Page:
How to use Intel Mashery APIs, Edison and XDK for a basic Node.js application

By Promotion Published Date
12 - Feb - 2015
| Last Updated
23 - Apr - 2015
How to use Intel Mashery APIs, Edison and XDK for a basic Node.js...

In this article I will be demonstrating how to create a basic Node.js application using Intel Mashery's JamBase API with Intel Edison and XDK. You will find accompanying GitHub source in the provided repo.

Getting Started

First, you will need to install the latest Intel XDK environment. Specifically, you will need the Intel XDK IoT Edition. Once you download and open the package, you will be prompted to create a login (register) or use your existing Intel XDK credentials to get into the application.

Once you have installed Intel XDK, you will need an Intel Edison. If you don't yet have one, you can buy either the Edison starter pack from SparkFun or a smaller breakout board with two Micro-USBs for use with development.

Connecting To Edison Over Your Local Network

Before we get started, we need to ensure that our Intel Edison device will be discoverable over the local network. I recommend making sure that (a) you are on an open wi-fi network with strong signal and (b) that the Wi-Fi you are using does not have "Isolation Mode" turned on, which will make it difficult to pair your computer with your Edison. I won't rehash the documentation for how to get your Intel Edison on the Wi-Fi network as this topic is already well documented online. XDK should automatically detect Edison and provide you with a drop down selection box which you can use to connect to it over the local network.

A Basic IoT Project With Intel XDK

In your Intel XDK environment, click "Start a New Project" -> "Work from an IoT with Node.js Template." This will create a brand new Intel XDK IoT project powered by Node.js. Select the blank template and name it whatever you want to call it. This will create a basic Node.js template for you to use.

Next, Add Useful Node.js Modules

We will need to add a couple Node.js dependencies to make network calls with our Intel Edison via Node.js. Double click and open the "package.json" in the left pane of the XDK workspace and modify it to look like this:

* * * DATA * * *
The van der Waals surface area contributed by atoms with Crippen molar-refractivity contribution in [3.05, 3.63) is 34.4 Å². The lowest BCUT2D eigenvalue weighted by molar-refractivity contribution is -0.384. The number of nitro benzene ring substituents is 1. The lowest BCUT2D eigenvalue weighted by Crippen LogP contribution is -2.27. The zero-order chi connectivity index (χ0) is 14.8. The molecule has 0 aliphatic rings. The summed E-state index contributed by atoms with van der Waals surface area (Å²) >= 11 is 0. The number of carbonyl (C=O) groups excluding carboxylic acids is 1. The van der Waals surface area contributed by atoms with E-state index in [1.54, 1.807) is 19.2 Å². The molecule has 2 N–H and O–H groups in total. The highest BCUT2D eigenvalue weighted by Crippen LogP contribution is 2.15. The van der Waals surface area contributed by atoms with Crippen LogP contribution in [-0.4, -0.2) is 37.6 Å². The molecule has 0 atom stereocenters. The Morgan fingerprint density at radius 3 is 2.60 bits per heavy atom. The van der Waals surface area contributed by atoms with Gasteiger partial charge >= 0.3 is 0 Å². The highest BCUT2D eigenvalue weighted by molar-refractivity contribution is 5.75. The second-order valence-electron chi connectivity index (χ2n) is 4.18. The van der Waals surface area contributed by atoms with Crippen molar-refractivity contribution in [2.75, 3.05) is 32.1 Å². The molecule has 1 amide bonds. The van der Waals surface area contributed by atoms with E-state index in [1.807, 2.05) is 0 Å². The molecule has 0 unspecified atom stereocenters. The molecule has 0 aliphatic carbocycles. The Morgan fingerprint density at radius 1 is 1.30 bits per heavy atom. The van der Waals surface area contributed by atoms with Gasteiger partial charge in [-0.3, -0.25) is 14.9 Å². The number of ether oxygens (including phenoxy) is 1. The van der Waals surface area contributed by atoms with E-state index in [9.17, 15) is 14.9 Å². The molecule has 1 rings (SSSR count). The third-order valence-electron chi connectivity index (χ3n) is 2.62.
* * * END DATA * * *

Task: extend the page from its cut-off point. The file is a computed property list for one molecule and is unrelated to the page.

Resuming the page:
02"name": "TestProject",
03"description": "The best Intel Edison Node project ever made",
04"version": "0.0.0",
05"main": "main.js",
06"engines": {
07"node": ">=0.10.0"
09"dependencies": {

Lets Make REST API Calls With Mashery APIs

Next, create a new file "jambase.js" file and edit it to look like this:

01// Fetch nearby live music using the JamBase API
02var request = require("request");
03var moment = require("moment");
05var url = ""
06var api_key = "XXXXXX"
07var now = moment().format('YYYY-MM-DD')
08var params = {"zipCode":"98102", "radius":"5","startDate":now, "api_key":api_key };
11url: url,
12json: true,
13qs: params
14}, function (error, response, body) {
15if (!error && response.statusCode === 200) {
16var entries = body["Events"]
17entries.forEach(function(value) {
18var artists = value["Artists"];
19artists.forEach(function(artist) {

Finally, navigate to the JamBase API page and either sign-in or register a new Mashery developer account. Click "My Account" and create a new application by following the provided instructions. Once you have done that, you will be able to swap your key into the above script.

Running Our New JamBase Application

The final step will be to run this program using Intel XDK. Click the "Hammer" aka "Install / Build" Icon to deploy your program to your Intel Edison.Using the terminal, SSH into your Intel Edison over the local network, navigate to the folder containing all your node source code and run "node jambase.js" in the directory. The results should be a list of venues near your current location where musicians are playing.

For more such IoT resources and tools from Intel, please visit the Intel® Developer Zone